A Gathering Place
For thousands of years, native Indians lived in harmony with nature on the land that would later become the state of California. The men fished and hunted. The women harvested seeds, dug roots, and gathered herbs. And each fall men, women, and children came together to gather acorns, an important source of food.
In three days a family could harvest enough acorns to feed themselves for an entire year. Once harvested the acorns were dried. The women then pounded the acorns into meal
from which they would make soup and mush, often using a rock like the one displayed in Capitol Park. Native Californians differ on the use of the name "grinding rock." Some prefer to call such rocks "pounding rocks," since acorns were really pounded into meal rather than ground.
Others call them "bedrock mortars," because the rocks served as a mortar against which women pounded the dried acorns using a stone pestle. This process left holes in the rock over many generations of use.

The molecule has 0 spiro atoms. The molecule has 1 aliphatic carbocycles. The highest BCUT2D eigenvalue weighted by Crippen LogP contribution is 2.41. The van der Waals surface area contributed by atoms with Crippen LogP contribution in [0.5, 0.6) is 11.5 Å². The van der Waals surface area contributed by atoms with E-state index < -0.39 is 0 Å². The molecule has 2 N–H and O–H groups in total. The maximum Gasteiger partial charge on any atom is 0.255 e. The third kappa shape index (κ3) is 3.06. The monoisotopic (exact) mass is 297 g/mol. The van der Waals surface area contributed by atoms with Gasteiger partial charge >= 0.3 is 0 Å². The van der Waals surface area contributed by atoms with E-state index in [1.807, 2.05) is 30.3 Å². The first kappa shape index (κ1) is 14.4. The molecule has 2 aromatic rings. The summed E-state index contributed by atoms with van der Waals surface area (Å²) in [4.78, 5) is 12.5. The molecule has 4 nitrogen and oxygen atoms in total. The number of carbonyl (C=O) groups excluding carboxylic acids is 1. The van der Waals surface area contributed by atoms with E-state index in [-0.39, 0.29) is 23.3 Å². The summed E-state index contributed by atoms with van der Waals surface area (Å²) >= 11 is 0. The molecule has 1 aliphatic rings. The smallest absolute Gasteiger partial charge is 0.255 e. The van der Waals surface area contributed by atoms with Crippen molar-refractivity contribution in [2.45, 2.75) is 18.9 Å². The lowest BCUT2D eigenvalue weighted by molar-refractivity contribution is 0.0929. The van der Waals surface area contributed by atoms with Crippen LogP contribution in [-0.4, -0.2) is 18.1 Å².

"From the village...to this boulder many women would come to sit and work. They sat and pounded, winnowed, gossiped, scolded children, pounded acorns until they had deep holes sculptured in this hard black bedrock outcrop."
-Ooti, A Maidu Legend
Making the acorn meal was a time-consuming and tedious job. To pass the time, women told stories and sang songs as they worked. The children who played nearby learned the traditions of their people through their mothers' stories and songs.
Today these traditions remain important aspects of California Indian life. Each year California Indians gather at Capitol Park's grinding rock to honor the oak tree and its food-producing ability. They conduct centuries-old ceremonies to pay tribute to their ancestors as well as present-day and future Indian people through dance, song, and prayer. In their homes California Indians still prepare and eat acorn mush using modern-day appliances and sometimes the traditional rock and pestle.